15. Manchester's Assistant Chief Constable Rebekah Sutcliffe suspended for spat with colleague | Daily Mail Online A senior policewoman has been suspended over extraordinary claims of a hotel bar row with a colleague – at an event designed to enhance the 'profile and perception' of female officers. Assistant Chief Constable Rebekah Sutcliffe is said to have had a late-night argument with Superintendent Sarah Jackson about whose breasts were the most attractive. http://www.dailymail.co.uk/news/article-3590898/What-bust-Assistant-Chief-Constable-suspended-spat-Superintendent-bar-session-size-breasts.html I have to admit this made me giggle, however it also made me groan. We really don't help ourselves at times surely they should know better? I also wonder who has paid for this three day event and how much it has cost? If I'm honest one word keeps screaming out at me and I know may be unfair as I know nothing of the event but can't help it "JOLLY".
  16. A police officer has been seriously injured while dealing with a disturbance, Greater Manchester Police (GMP) have said. The male officer received a serious head injury and was taken to hospital. His injuries are not believed to be life-threatening. He was with other officers called to a property on Warbeck Road in New Moston at 17:15 GMT. A 30-year-old man was arrested and remains in police custody. GMP said an investigation was under way. Best wishes to the officer hope they make a speedy recovery. http://www.bbc.co.uk/news/uk-england-manchester-34927069
  17. Member of Public

    Most Wanted (Manchester)

    I've not watched this in a while but believe it was about ram raids. car theft and shoplifting in Manchester. Aired 16th May 2002 according to what I've read on the net. In 4 parts unfortunately!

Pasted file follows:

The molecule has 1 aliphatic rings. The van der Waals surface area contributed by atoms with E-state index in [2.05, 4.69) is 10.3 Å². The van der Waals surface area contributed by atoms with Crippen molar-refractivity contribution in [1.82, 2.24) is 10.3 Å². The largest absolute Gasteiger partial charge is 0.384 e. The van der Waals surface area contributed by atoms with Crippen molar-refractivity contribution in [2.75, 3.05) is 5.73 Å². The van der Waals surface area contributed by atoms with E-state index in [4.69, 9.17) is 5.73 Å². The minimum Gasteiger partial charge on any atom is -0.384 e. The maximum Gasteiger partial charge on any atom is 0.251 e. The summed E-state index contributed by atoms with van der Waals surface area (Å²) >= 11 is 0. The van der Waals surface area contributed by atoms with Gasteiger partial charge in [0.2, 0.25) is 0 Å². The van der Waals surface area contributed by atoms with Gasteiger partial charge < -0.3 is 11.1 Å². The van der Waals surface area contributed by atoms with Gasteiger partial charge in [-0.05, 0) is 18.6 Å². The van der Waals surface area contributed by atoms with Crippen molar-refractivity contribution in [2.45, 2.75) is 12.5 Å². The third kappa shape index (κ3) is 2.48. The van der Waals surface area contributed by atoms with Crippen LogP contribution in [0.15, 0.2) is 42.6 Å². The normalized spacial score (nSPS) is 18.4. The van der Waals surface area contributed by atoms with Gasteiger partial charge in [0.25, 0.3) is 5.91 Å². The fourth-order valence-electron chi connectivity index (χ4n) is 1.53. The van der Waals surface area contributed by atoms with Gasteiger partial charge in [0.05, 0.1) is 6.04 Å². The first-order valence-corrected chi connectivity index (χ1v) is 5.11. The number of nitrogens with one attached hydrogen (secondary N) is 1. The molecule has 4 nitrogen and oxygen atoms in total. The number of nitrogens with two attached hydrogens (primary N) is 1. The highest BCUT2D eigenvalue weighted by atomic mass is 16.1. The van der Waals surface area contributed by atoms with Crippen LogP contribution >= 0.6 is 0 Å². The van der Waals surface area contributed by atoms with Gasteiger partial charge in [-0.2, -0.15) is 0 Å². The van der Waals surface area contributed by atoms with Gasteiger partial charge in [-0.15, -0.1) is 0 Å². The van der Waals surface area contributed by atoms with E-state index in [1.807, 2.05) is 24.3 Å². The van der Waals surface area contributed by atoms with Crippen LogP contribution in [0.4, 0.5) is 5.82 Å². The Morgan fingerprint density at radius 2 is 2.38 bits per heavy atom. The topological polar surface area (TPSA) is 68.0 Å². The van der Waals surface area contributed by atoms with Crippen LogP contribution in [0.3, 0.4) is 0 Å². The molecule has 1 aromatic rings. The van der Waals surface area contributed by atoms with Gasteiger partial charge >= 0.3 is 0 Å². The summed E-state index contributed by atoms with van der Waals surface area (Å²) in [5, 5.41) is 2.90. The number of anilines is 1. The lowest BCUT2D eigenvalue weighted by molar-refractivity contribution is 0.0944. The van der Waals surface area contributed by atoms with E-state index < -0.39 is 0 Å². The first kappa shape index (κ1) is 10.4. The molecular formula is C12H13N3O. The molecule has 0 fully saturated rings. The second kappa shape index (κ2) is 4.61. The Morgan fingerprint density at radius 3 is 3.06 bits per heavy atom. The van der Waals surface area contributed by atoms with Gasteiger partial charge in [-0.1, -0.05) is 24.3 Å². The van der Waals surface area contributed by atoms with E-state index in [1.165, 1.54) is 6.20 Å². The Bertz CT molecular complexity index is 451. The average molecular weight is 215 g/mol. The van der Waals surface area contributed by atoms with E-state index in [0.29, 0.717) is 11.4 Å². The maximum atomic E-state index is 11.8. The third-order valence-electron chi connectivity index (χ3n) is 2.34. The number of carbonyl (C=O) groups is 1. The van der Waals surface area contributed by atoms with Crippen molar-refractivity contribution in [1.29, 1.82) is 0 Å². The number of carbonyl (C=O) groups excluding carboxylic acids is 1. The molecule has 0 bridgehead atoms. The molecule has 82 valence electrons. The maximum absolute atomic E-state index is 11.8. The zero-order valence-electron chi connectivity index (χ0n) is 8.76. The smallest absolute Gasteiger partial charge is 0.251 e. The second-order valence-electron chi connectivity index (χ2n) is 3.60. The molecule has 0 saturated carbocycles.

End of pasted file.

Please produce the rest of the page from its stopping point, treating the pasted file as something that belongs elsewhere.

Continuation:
18. AN EAST Lancashire homelessness campaigner claims he was refused entry to the televised leaders’ debate despite having a ticket. Burnley man Wesley Hall, who runs the Help the Homeless project opposite Blackburn fire station, said he threw his ticket at Labour leader Ed Miliband after being turned away from ITV’s studio in MediaCityUK, Salford. Mr Hall had intended to ask the seven party leaders about the effects of austerity on East Lancashire’s homeless populations. The 32-year-old has more than 50 criminal convictions and found himself living on the streets before beating his drug addiction. Mr Hall said a marketing firm had given him a ticket, but then rang him the night before Thursday’s event to say Greater Manchester Police (GMP) did not want him in the building. Mr Hall said: “I was selected by a marketing company to attend, my ticket had arrived and the ITV producer contacted me with regards to my question and said it had been shortlisted. “I then received a call from the marketing company the night before stating that GMP had refused my entry. “What they don’t seem to understand is that it’s my past that has led me to understand many of the problems that these people face. “I’ve been through the judicial system. I’ve conquered addiction. I’ve contemplated all kinds of things and I have done some wrong things in life. But it’s these mistakes that I have learnt from .” Mr Hall, whose Blackburn operation takes place every Wednesday evening, co-ordinates a similar food and drink stall for homeless people in Manchester on Saturdays. The question he submitted read: “I live in East Lancashire, which is classed as the seventh-poorest area in Europe, and I volunteer at a homeless outreach programme where I’ve seen the effects of austerity and poverty at grass roots level with hundreds of people dying on the streets every week. “What will your party do to make sure the poorest in our society don’t shoulder the burden of tackling austerity? Many of the proposed policies we’re hearing are quite similar. “Where does the balance lie between investing in the people’s social needs versus paying billions of pounds to prop up the banks, renew Trident and allow corporates to evade tax in the fifth richest country in the world?” A spokesman for GMP insisted that a vetting process was in place for the event. ITV said they were unable to comment.